Persistence is a subset of immutability

Whenever I tell someone I’m working on a persistent data structure
library for Python, I almost always get the same response:
“Persistent means that something is stored across process boundaries.
I think you mean to say immutable data structures.”  In fairness, this
response is understandable.  But it’s not quite right.  I’m going to
address both of the points in the above statement.

Persistent means that something is stored across process boundaries

Did you know that letter can mean a note you send through the mail or a thing you use to make up words?  Did you know that programming can mean writing computer programs or mathematical optimization?  I’m sure if I sat down long enough, I could think of more examples.  The point is that the language we speak is full of ambiguities and whatnot.

Before we consider the computer science meaning of persistence, let’s
look at the common meaning.  If we look at the word persistent in
Merriam-Webster, the first two definitions we run into are:

1 : existing for a long or longer than usual time or continuously: as
a : retained beyond the usual period  b : continuing without change in
function or structure 

The meaning Python programmers tend to think of is the definition in
part a.  That is, a persistent data structure is stored beyond the
usual period (the process’s lifespan).  However, when I talk about a
persistent data structure, I tend to mean the definition in part b.

Going with definition b, we can see that lists for example aren’t persistent:

  1. >>> a = [1,2,3]
  2. >>> b = a
  3. >>> b.append(4)
  4. >>> a
  5. [1, 2, 3, 4]

 

Tuples, however, are a different matter:

  1. >>> a = (1,2,3)
  2. >>> b = a + (4,)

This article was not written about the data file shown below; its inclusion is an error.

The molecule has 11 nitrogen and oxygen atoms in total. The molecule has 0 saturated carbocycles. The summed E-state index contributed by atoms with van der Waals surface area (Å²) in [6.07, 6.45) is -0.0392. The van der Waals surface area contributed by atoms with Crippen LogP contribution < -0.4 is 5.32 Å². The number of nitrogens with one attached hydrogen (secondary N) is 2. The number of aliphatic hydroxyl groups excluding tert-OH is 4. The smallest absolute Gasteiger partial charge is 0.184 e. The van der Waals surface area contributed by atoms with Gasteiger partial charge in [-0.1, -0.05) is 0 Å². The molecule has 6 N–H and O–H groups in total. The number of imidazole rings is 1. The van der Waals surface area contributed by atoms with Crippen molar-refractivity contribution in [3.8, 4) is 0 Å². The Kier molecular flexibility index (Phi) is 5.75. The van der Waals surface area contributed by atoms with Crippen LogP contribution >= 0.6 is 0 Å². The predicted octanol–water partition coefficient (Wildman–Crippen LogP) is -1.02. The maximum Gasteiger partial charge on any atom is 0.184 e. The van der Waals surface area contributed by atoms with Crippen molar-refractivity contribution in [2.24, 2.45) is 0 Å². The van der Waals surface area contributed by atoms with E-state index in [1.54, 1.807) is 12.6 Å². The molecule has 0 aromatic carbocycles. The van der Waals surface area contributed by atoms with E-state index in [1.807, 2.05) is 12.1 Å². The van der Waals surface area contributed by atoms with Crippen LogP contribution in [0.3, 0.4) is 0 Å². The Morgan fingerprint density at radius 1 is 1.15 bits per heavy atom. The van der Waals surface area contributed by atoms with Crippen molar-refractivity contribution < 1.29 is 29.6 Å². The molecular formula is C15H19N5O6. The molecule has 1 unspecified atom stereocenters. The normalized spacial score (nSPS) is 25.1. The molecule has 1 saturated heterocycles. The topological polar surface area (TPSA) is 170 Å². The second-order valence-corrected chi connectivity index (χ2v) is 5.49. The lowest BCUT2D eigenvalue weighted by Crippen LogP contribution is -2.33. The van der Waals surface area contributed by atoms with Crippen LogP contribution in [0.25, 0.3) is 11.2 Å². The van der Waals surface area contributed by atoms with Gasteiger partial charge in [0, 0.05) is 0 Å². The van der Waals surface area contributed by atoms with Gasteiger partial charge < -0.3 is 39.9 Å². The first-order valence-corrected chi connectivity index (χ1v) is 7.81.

3. >>> b
  4. (1, 2, 3, 4)
  5. >>> a
  6. (1, 2, 3)

 

Ah, but here’s where the second part of this post comes in.

I think you mean to say immutable data structures

In the case of the tuple, you are correct to say that a tuple is
immutable.  And I’m correct in saying that a tuple is persistent.
Just like I’d be right to say that I own a car while someone else
claims that I own an automobile.  However in both cases, they can’t
quite be used interchangeably.  After all, an automobile isn’t
necessarily a car.  It can be a truck or a van or an SUV.

In the same sense, a persistent data structure is effectively
immutable.  But an immutable data structure isn’t necessarily
persistent.  Let’s consider the definition of both of these words from
wikipedia:

Immutable object

In object-oriented and functional programming, an immutable object is 

an object whose state cannot be modified after it is created. 
Persistent data structure

In computing, a persistent data structure is a data structure which 

always preserves the previous version of itself when it is modified; 

such data structures are effectively immutable, as their operations

do not (visibly) update the structure in-place, but instead always

yield a new updated structure. 
These definitions have a lot of common ground, but there is some
difference between them.  Let’s consider a data structure that is
immutable but not persistent.  Prepare yourself.  This will be
complex.  Ready?

  1. >>> 1
  2. 1

 

Has your mind been blown yet?

In this sense, the number 1 is definitely immutable.  You can’t change
it.  It’s always the number 1.  However, it’s not persistent.  How do
you update the number 1?  No matter what you do, it will always be the
number 1.  Sure, you can get 3 by adding it to 2.  But in a
mathematical sense, that’s not really changing the number 1.

In this sense, the number 1 is atomic.  It simply doesn’t make sense
to modify it.  Heck, you can’t even copy it:

  1. >>> from copy import copy
  2. >>> a = 1
  3. >>> a is copy(a)
  4. True

Conclusion

With this semantic difference in mind, remember that it’s just that:
a semantic difference.  Call them Bob if you want to.  However, bear
in mind that when someone uses the word persistence in this way,
they’re not being inaccurate.